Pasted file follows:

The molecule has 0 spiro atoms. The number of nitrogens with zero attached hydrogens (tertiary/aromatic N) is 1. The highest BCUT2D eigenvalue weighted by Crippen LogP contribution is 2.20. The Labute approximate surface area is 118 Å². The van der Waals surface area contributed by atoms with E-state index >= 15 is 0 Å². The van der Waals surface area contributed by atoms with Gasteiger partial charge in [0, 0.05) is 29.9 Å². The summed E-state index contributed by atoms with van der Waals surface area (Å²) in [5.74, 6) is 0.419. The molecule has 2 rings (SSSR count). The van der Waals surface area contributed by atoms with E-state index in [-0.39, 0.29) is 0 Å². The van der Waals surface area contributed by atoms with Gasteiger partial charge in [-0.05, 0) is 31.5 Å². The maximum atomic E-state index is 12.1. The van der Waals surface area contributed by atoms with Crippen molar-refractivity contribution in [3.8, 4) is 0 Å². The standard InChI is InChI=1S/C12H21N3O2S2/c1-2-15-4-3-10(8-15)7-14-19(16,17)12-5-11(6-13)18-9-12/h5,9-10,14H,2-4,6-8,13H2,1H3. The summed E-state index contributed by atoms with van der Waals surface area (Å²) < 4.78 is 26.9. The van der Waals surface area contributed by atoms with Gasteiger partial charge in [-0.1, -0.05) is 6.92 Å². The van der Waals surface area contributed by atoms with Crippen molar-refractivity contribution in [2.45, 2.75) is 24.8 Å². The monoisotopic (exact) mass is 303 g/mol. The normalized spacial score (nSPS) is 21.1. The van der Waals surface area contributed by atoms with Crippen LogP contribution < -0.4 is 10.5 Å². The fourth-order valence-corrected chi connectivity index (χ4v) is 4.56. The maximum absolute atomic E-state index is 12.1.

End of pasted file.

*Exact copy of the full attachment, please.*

The molecule has 0 spiro atoms. The number of nitrogens with zero attached hydrogens (tertiary/aromatic N) is 1. The highest BCUT2D eigenvalue weighted by Crippen LogP contribution is 2.20. The Labute approximate surface area is 118 Å². The van der Waals surface area contributed by atoms with E-state index >= 15 is 0 Å². The van der Waals surface area contributed by atoms with Gasteiger partial charge in [0, 0.05) is 29.9 Å². The summed E-state index contributed by atoms with van der Waals surface area (Å²) in [5.74, 6) is 0.419. The molecule has 2 rings (SSSR count). The van der Waals surface area contributed by atoms with E-state index in [-0.39, 0.29) is 0 Å². The van der Waals surface area contributed by atoms with Gasteiger partial charge in [-0.05, 0) is 31.5 Å². The maximum atomic E-state index is 12.1. The van der Waals surface area contributed by atoms with Crippen molar-refractivity contribution in [3.8, 4) is 0 Å². The standard InChI is InChI=1S/C12H21N3O2S2/c1-2-15-4-3-10(8-15)7-14-19(16,17)12-5-11(6-13)18-9-12/h5,9-10,14H,2-4,6-8,13H2,1H3. The summed E-state index contributed by atoms with van der Waals surface area (Å²) < 4.78 is 26.9. The van der Waals surface area contributed by atoms with Gasteiger partial charge in [-0.1, -0.05) is 6.92 Å². The van der Waals surface area contributed by atoms with Crippen molar-refractivity contribution in [2.45, 2.75) is 24.8 Å². The monoisotopic (exact) mass is 303 g/mol. The normalized spacial score (nSPS) is 21.1. The van der Waals surface area contributed by atoms with Crippen LogP contribution < -0.4 is 10.5 Å². The fourth-order valence-corrected chi connectivity index (χ4v) is 4.56. The maximum absolute atomic E-state index is 12.1.